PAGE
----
The phishing campaign emails are often disguised as invoices, tender documentation, and other financial documents and are sent from top-level domains that correspond to the recipient’s country. Other than what is necessary to draw the recipient’s attention to the attachment, a tar.lz archive containing the DBatLoader program, the emails don’t contain much text. The odds of the victims successfully opening the attachment are decreased by the choice of such an unusual file type, but it also aids in avoiding detection by antivirus software and email security measures. To mislead the victim into opening it, the malware loader’s first stage payload impersonates a Microsoft Office, LibreOffice, or PDF document using double extensions and program icons. A second-stage payload is downloaded from a public cloud service, such as Microsoft OneDrive or Google Drive, after the malware loader has been launched. Although it’s unclear whether the threat actors utilized their own accounts or a hacked account with a clear history, Sentinel One states that in one instance, the cloud service was used to host DBatLoader for more than a month.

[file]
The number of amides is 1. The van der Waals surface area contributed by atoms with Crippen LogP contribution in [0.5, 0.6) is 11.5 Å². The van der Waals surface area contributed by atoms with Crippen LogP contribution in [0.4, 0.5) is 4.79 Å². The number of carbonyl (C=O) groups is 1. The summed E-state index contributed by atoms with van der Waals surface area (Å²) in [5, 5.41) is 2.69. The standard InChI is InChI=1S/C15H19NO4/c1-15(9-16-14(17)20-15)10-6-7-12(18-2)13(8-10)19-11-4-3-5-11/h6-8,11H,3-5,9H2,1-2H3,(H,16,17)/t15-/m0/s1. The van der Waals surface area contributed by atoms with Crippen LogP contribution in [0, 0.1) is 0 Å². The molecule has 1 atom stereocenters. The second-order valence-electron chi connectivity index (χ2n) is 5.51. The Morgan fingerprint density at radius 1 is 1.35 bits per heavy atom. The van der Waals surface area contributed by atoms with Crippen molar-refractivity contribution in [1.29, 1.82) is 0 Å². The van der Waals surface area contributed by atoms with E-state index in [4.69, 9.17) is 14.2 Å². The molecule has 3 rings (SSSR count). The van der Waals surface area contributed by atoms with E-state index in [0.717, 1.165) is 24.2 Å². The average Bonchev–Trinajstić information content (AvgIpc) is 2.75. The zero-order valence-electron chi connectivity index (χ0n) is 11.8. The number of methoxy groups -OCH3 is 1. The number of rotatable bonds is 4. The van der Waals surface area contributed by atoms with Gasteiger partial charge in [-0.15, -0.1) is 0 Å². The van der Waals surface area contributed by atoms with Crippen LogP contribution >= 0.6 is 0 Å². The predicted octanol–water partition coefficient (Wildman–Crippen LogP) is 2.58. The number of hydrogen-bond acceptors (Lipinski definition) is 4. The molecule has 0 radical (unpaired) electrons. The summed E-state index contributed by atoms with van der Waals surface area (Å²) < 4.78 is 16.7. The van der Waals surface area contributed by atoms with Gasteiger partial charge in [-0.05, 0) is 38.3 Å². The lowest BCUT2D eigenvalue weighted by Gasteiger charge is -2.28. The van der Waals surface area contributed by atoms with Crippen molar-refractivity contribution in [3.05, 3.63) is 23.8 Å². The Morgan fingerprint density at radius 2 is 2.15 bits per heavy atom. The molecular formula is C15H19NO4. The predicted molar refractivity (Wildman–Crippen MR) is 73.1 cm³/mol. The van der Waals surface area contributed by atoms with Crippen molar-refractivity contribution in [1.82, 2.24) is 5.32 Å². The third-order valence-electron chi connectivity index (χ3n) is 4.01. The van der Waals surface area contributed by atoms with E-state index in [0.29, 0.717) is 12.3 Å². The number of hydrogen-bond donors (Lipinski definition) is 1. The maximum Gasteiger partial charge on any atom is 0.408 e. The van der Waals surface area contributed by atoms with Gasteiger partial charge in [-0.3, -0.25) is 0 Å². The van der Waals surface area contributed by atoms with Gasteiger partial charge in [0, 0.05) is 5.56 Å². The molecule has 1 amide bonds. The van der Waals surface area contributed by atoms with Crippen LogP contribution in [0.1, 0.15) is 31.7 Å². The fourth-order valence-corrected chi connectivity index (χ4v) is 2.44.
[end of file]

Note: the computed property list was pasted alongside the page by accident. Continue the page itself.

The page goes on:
Binary Defense and SentinelOne advise system administrators to set Windows UAC to “Always Notify,” with the caveat that this may be excessively intrusive for some organizations. For trusted filesystem paths with trailing spaces, administrators should keep an eye out for suspicious file creations and process executions, especially in directories containing the string “Windows”.